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Tuesday, February 25, 2003
More on Iraq

You know what opinions are like -- everyone has one, and they all stink. So here's mine. I've been trying to figure out what the French are up to in this whole mess. Their fight to keep the US out of Iraq and Saddam away from the hangman has gone on long past the point where they could win, and yet they persist. Chirac has the reputation of a blunderer, but he doesn't seem to be alone in his position. Clearly there is some desire to keep the "hyper-puissance" of the US under some control. (Can we start calling France a hyper-pissant?) No French politician ever got turned out of office for ticking off the Americans. Going up against the US is also a way of emphasizing that Europe is going its own way -- with France leading, of course.

As we have heard so many times in the past, though, this time it's different. The US suffered its first foreign attack on its home soil since the Battle of New Orleans in 1815. For all the media bleating about "nervous" America, I'm hearing more anger. Immediately after hearing about Pearl Harbor, Churchill shook his head at what was clearly a Japanese misreading of our character: "I know the Americans, and it is much easier to infuriate them than to cow them." Bush has made it clear that no matter what hoops he has to jump through, Saddam is a dead man. So why not embrace the inevitable and get a share of the loot? Some have hinted that maybe the French and Germans have been dealing weapons to Iraq on the sly. Certainly they did so in the past. The Osirak nuclear facility that the Israelis destroyed in the 1980's was built by the French, and it can't have been a surprise to them that it would be used for producing atomic weapons materials. There was a "rogue" German company found guilty of selling chemical weapons equipment in the early 1990's, which earned the firm's president a staggering fine -- of some $30,000 US. But are they stupid enough to do the same thing twice? Even if they were, would they be stupid enough to make their dirty deeds traceable? I doubt it on both counts.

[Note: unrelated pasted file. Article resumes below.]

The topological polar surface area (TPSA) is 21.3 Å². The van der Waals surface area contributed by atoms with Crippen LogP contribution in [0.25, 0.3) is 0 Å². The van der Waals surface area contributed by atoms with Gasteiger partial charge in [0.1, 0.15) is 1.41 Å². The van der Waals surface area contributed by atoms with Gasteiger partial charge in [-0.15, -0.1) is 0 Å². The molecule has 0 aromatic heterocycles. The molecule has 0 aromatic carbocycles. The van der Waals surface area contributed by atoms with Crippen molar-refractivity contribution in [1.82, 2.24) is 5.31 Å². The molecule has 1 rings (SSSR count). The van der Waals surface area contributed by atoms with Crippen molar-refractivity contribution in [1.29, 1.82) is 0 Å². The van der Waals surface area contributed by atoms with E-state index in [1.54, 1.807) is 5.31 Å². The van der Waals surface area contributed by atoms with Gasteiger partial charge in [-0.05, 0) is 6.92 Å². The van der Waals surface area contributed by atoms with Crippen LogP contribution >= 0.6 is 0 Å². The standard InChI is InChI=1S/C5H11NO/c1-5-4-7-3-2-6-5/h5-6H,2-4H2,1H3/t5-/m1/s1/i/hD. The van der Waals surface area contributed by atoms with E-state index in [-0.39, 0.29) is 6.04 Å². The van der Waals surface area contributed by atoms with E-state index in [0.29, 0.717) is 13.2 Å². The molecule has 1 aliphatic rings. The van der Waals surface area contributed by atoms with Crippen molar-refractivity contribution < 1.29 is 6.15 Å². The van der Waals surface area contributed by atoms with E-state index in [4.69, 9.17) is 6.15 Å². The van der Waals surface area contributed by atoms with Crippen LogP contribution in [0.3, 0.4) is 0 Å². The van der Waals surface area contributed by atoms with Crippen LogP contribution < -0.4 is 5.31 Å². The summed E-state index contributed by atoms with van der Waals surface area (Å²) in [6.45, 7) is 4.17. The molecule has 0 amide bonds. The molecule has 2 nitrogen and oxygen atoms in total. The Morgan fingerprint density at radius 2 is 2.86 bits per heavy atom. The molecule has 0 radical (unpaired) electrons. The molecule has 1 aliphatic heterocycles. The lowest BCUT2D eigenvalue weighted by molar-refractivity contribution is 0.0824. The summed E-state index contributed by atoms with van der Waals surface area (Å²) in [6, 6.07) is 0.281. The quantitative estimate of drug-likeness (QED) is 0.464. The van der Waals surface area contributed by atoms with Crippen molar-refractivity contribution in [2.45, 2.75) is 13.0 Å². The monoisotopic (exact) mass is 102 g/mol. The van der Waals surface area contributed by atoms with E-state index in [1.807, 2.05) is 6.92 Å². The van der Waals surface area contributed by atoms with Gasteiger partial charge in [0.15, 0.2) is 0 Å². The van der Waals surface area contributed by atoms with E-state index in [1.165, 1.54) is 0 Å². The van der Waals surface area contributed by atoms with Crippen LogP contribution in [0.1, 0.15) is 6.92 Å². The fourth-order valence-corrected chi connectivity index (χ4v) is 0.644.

Here is my guess: The sanctions regime has not hurt Saddam and his inner circle. Far from it. Iraq never fully participated in the oil-for-food clause in the sanctions. Starving and suffering make great propaganda, as long as someone else is doing it. Saddam has been involved in smuggling Iraqi oil out and consumer goods into Iraq and has reportedly amassed a large fortune since 1991. A continuation of the "containment" idea would have its attractions. Saddam couldn't keep up his profiteering without some help from both inside and outside Iraq. Remember that Total-Fina-Elf is a huge producer of Iraqi oil. If they were producing much more than the sanctions can account for, be sure the Chirac government would know. It could not continue without a wink from Paris. An arrangement like this, being corrupt in origin, might be corrupt in its other manifestations. Who benefits? Well, after the invasion, maybe we'll find out.

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